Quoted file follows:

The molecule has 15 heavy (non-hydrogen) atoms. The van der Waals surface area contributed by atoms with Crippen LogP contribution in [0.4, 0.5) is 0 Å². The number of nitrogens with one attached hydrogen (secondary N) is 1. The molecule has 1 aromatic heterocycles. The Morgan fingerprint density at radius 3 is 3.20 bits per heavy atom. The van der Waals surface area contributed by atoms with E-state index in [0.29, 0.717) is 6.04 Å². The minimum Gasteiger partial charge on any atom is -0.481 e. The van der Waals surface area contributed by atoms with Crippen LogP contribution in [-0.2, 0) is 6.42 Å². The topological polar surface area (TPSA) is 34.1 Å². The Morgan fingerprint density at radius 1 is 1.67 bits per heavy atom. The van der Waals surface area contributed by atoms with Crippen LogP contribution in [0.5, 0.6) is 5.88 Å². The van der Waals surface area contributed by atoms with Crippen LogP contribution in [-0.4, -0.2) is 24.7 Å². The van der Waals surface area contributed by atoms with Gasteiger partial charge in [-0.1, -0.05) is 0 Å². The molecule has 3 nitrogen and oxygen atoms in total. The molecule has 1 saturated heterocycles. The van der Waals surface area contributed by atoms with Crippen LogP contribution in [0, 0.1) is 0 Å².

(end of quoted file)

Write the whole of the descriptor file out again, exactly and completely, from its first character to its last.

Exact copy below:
The molecule has 15 heavy (non-hydrogen) atoms. The van der Waals surface area contributed by atoms with Crippen LogP contribution in [0.4, 0.5) is 0 Å². The number of nitrogens with one attached hydrogen (secondary N) is 1. The molecule has 1 aromatic heterocycles. The Morgan fingerprint density at radius 3 is 3.20 bits per heavy atom. The van der Waals surface area contributed by atoms with E-state index in [0.29, 0.717) is 6.04 Å². The minimum Gasteiger partial charge on any atom is -0.481 e. The van der Waals surface area contributed by atoms with Crippen LogP contribution in [-0.2, 0) is 6.42 Å². The topological polar surface area (TPSA) is 34.1 Å². The Morgan fingerprint density at radius 1 is 1.67 bits per heavy atom. The van der Waals surface area contributed by atoms with Crippen LogP contribution in [0.5, 0.6) is 5.88 Å². The van der Waals surface area contributed by atoms with Crippen LogP contribution in [-0.4, -0.2) is 24.7 Å². The van der Waals surface area contributed by atoms with Gasteiger partial charge in [-0.1, -0.05) is 0 Å². The molecule has 3 nitrogen and oxygen atoms in total. The molecule has 1 saturated heterocycles. The van der Waals surface area contributed by atoms with Crippen LogP contribution in [0, 0.1) is 0 Å².